May 4, 2006

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United 93 (R)
Writer and director Paul Greengrass captures the flight of the last plane hijacked on Sept. 11 in United 93, a tense, stunning reenactment that offers solid filmmaking and great storytelling with a perfect unadorned, stripped-down feel.

No stars (thank god), few cinematic tight shots, minimal music -- Greengrass wisely took a just-the-facts approach to his guesstimation of what happened on that flight.

The film begins -- starkly and with no underlying score -- with the terrorists in their hotels and preparing for their flights. We then shift to the airport and to various air traffic control centers and to the military's Northeast Air Defense Sector. The morning on the east coast is, as we know, ominously beautiful and the opening scenes are of the sort of boring stuff that fills the beginning of any work or travel day. Though the movie contains the real-time 88 minutes of the flight of United 93, the first half hour or so takes place before the plane (which is briefly delayed) takes off. (United 93 takes off after, in the film's timeline, the first reports of a possible hijacking of American Airlines flight 11.)

The first half of the movie is predominately with the air traffic officials and with the military. After American 11 is confirmed a hijacking, it takes what feels like an absurdly long time for a general warning about the situation to go out. When the CNN reports of the World Trade Center having been hit come in to the air control personnel, they are at first disbelieving that their missing plane and the enormous fire are related. The movie shows the varying agencies, now receiving other possible hijacking reports, watch helplessly as a plane flies in to the second tower. Even as that happens and it becomes clear that some sort of attack is underway, things move maddeningly slowly. Military and civilian air traffic personnel seem unable to communicate. The military officials monitoring the situation have only four planes (two of them unarmed) with which to stave off additional attacks and no one can seem to locate either the president or the vice president, who are needed to give approval for a military jet to fire on a civilian plane. There is even a scene where officials briefly second guess an FAA decision to ground all air traffic (the concern -- that it will cost the airline industry millions).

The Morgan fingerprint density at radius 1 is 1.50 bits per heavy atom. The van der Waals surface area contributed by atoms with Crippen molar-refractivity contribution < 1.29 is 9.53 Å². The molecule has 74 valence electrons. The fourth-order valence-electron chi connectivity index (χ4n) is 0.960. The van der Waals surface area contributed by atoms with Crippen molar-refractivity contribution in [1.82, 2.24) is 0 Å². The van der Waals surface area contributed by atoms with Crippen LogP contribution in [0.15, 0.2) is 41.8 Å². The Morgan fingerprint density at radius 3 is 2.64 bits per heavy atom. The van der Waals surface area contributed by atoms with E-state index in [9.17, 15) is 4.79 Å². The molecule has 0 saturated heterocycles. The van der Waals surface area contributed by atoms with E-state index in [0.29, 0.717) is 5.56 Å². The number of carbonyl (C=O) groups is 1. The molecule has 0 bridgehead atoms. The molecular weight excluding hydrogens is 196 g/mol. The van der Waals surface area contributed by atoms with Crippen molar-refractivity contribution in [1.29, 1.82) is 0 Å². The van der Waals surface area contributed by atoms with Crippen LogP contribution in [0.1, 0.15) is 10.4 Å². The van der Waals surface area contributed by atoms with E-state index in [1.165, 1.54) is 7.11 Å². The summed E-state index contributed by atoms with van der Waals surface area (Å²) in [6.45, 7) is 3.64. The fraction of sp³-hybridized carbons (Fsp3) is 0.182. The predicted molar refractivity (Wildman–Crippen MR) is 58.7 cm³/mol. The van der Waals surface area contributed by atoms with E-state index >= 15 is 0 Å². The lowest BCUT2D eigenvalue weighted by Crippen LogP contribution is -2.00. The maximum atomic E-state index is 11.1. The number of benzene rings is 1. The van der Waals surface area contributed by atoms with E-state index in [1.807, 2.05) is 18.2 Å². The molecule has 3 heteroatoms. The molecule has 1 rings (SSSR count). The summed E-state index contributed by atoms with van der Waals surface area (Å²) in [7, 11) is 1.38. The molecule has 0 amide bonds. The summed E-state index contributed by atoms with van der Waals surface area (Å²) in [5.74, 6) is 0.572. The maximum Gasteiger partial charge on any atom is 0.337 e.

Then we return to United 93, where hijacked passengers seem to put the pieces together faster than the officials on the ground. After being herded to the back of the plane, they make phone calls -- to operators, to loved ones -- and put together that they aren't being held for ransom and that they likely won't make it back to the ground. They don't give stirring speeches (again, thank god) and they don't get cloyingly patriotic. We've gotta do something, they say to each other as matter-of-fact statements illuminating the best plan for the survival of, if not them, the largest number of other people. The movie ends with their rush on the terrorists and eventually their breaching the cockpit.

The best measure of how well done this film is might be the use of the line “let's roll,” one of the oft-quoted last words of a passenger just before the group decided to storm the cockpit. It was repeated in the days after Sept. 11 as a here-we-come message of defiance to, well, whomever and it could have been used here with Bruce-Willis-like catchphrase hamminess. But instead, it comes as part of the dialogue, it's one of many urgent sentences uttered by people who, heretofore average joes, were about to do something heroic and, they all pretty much knew, fatal. No fanfare, no Jerry Bruckheimer flash -- just a shaky-cam and a lot of worried faces giving us a look at a momentous and very impressive action.

The movie feels like a documentary -- a statement I heard many times in press coverage of this film (I normally try to avoid any pre-movie press but with United 93 it was unavoidable). This is true, though not because the film gets teachy on you or has any talking-to-the-camera moments. What we are seeing, we feel, are simply the events. We don't get any inner life of anyone (not the terrorists nor the passengers, even when we hear their anguished final messages left on voice mail to loved ones), we don't get conventional character development.

Which is not to say the movie is unemotional -- the facts create their own emotion, and more poignantly than any storytelling device could. Even though you know it is coming, it is a punch in the gut to see the Twin Towers being attacked and burning. It is chilling (literally, I felt colder and might have even shuddered) to see the smoke rising from the direction of the Pentagon exactly as I saw it covered on that very same CNN coverage on Sept. 11. It is wrenching to hear the passengers call their families. And it is truly terrifying, not to mention a bit angering, to watch the assorted agencies fumble at the beginning of the disaster and to sense that not enough has changed since then.

So, should you see it? This is the question posed by and to many people who watch the film industry. The film opened at number two in box office tallies but with a relatively small (about $12 million) take. Yes, it is an unpleasant experience and yes, it is a good movie. It is probably worth seeing for historical reasons as well as artistic ones. And then there is the question of the war -- the one that has been vaguely defined and included, so far, military action in Afghanistan and Iraq and less dramatic, more covert actions of all sorts all over the world. Officials have told us that the Global War Against Terror will not have an end, a V-J day. For such an odd kind of war, United 93 is an example of an odd, rare kind of victory. A


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